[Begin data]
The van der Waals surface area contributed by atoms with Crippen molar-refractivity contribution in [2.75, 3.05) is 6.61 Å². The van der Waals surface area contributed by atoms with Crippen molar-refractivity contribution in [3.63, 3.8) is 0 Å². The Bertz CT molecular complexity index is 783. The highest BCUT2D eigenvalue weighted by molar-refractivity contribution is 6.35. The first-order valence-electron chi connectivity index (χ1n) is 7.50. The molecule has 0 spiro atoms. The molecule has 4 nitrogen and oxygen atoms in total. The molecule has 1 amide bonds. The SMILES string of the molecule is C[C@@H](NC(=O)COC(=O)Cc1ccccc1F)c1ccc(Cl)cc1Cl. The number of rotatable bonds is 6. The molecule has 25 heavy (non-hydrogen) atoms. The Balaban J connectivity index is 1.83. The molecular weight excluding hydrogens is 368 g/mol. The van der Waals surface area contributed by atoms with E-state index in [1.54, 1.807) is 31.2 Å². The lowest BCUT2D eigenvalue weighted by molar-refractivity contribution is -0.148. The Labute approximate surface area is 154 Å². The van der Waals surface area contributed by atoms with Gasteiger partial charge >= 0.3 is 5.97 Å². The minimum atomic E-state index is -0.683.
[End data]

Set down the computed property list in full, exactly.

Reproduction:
The van der Waals surface area contributed by atoms with Crippen molar-refractivity contribution in [2.75, 3.05) is 6.61 Å². The van der Waals surface area contributed by atoms with Crippen molar-refractivity contribution in [3.63, 3.8) is 0 Å². The Bertz CT molecular complexity index is 783. The highest BCUT2D eigenvalue weighted by molar-refractivity contribution is 6.35. The first-order valence-electron chi connectivity index (χ1n) is 7.50. The molecule has 0 spiro atoms. The molecule has 4 nitrogen and oxygen atoms in total. The molecule has 1 amide bonds. The SMILES string of the molecule is C[C@@H](NC(=O)COC(=O)Cc1ccccc1F)c1ccc(Cl)cc1Cl. The number of rotatable bonds is 6. The molecule has 25 heavy (non-hydrogen) atoms. The Balaban J connectivity index is 1.83. The molecular weight excluding hydrogens is 368 g/mol. The van der Waals surface area contributed by atoms with E-state index in [1.54, 1.807) is 31.2 Å². The lowest BCUT2D eigenvalue weighted by molar-refractivity contribution is -0.148. The Labute approximate surface area is 154 Å². The van der Waals surface area contributed by atoms with Gasteiger partial charge >= 0.3 is 5.97 Å². The minimum atomic E-state index is -0.683.